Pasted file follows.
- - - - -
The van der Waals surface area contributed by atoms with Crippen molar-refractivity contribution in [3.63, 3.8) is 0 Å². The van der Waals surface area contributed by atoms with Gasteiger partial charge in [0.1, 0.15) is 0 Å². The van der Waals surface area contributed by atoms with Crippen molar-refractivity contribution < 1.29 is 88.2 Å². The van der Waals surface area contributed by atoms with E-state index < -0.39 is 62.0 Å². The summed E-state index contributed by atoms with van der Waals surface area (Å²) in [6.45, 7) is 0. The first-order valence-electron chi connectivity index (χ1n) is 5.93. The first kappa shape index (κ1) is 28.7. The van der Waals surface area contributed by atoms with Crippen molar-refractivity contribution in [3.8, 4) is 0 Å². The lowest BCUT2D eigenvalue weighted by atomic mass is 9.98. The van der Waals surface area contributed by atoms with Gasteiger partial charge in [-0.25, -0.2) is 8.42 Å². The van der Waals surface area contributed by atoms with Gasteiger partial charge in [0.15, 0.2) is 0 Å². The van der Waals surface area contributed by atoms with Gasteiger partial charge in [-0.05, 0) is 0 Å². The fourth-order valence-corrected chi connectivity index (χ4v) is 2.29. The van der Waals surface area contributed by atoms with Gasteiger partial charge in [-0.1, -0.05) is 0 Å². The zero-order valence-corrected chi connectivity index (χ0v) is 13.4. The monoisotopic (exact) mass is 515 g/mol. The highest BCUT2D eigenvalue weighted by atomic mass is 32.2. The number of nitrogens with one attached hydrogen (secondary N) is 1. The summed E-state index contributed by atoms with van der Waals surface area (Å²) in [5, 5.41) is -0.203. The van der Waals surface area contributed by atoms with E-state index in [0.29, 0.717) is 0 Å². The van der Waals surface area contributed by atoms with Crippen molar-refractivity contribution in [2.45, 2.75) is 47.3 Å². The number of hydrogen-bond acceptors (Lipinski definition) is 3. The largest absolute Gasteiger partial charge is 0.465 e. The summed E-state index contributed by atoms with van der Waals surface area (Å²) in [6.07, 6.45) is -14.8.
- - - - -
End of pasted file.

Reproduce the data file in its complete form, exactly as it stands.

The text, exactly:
The van der Waals surface area contributed by atoms with Crippen molar-refractivity contribution in [3.63, 3.8) is 0 Å². The van der Waals surface area contributed by atoms with Gasteiger partial charge in [0.1, 0.15) is 0 Å². The van der Waals surface area contributed by atoms with Crippen molar-refractivity contribution < 1.29 is 88.2 Å². The van der Waals surface area contributed by atoms with E-state index < -0.39 is 62.0 Å². The summed E-state index contributed by atoms with van der Waals surface area (Å²) in [6.45, 7) is 0. The first-order valence-electron chi connectivity index (χ1n) is 5.93. The first kappa shape index (κ1) is 28.7. The van der Waals surface area contributed by atoms with Crippen molar-refractivity contribution in [3.8, 4) is 0 Å². The lowest BCUT2D eigenvalue weighted by atomic mass is 9.98. The van der Waals surface area contributed by atoms with Gasteiger partial charge in [-0.25, -0.2) is 8.42 Å². The van der Waals surface area contributed by atoms with Gasteiger partial charge in [0.15, 0.2) is 0 Å². The van der Waals surface area contributed by atoms with Gasteiger partial charge in [-0.05, 0) is 0 Å². The fourth-order valence-corrected chi connectivity index (χ4v) is 2.29. The van der Waals surface area contributed by atoms with Gasteiger partial charge in [-0.1, -0.05) is 0 Å². The zero-order valence-corrected chi connectivity index (χ0v) is 13.4. The monoisotopic (exact) mass is 515 g/mol. The highest BCUT2D eigenvalue weighted by atomic mass is 32.2. The number of nitrogens with one attached hydrogen (secondary N) is 1. The summed E-state index contributed by atoms with van der Waals surface area (Å²) in [5, 5.41) is -0.203. The van der Waals surface area contributed by atoms with E-state index in [0.29, 0.717) is 0 Å². The van der Waals surface area contributed by atoms with Crippen molar-refractivity contribution in [2.45, 2.75) is 47.3 Å². The number of hydrogen-bond acceptors (Lipinski definition) is 3. The largest absolute Gasteiger partial charge is 0.465 e. The summed E-state index contributed by atoms with van der Waals surface area (Å²) in [6.07, 6.45) is -14.8.